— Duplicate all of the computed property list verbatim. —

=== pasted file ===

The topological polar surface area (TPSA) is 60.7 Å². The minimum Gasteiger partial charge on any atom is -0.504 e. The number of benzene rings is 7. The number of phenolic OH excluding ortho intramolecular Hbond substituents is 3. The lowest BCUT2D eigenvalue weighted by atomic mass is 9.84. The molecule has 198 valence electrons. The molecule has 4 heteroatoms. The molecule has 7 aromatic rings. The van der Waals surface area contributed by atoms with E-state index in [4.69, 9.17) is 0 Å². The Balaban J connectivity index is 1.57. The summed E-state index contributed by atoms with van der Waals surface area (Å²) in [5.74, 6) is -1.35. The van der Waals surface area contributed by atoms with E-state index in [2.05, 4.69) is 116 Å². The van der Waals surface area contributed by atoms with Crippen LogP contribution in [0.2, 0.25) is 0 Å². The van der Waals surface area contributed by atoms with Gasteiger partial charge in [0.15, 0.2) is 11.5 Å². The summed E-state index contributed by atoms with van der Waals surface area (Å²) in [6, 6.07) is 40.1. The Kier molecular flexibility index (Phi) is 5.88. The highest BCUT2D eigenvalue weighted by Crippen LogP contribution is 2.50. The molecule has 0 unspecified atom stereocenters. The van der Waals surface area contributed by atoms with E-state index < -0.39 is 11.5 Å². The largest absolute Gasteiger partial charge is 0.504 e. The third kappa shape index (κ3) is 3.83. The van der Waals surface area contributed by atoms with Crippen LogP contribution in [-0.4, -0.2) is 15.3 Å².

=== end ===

The topological polar surface area (TPSA) is 60.7 Å². The minimum Gasteiger partial charge on any atom is -0.504 e. The number of benzene rings is 7. The number of phenolic OH excluding ortho intramolecular Hbond substituents is 3. The lowest BCUT2D eigenvalue weighted by atomic mass is 9.84. The molecule has 198 valence electrons. The molecule has 4 heteroatoms. The molecule has 7 aromatic rings. The van der Waals surface area contributed by atoms with E-state index in [4.69, 9.17) is 0 Å². The Balaban J connectivity index is 1.57. The summed E-state index contributed by atoms with van der Waals surface area (Å²) in [5.74, 6) is -1.35. The van der Waals surface area contributed by atoms with E-state index in [2.05, 4.69) is 116 Å². The van der Waals surface area contributed by atoms with Crippen LogP contribution in [0.2, 0.25) is 0 Å². The van der Waals surface area contributed by atoms with Gasteiger partial charge in [0.15, 0.2) is 11.5 Å². The summed E-state index contributed by atoms with van der Waals surface area (Å²) in [6, 6.07) is 40.1. The Kier molecular flexibility index (Phi) is 5.88. The highest BCUT2D eigenvalue weighted by Crippen LogP contribution is 2.50. The molecule has 0 unspecified atom stereocenters. The van der Waals surface area contributed by atoms with E-state index < -0.39 is 11.5 Å². The largest absolute Gasteiger partial charge is 0.504 e. The third kappa shape index (κ3) is 3.83. The van der Waals surface area contributed by atoms with Crippen LogP contribution in [-0.4, -0.2) is 15.3 Å².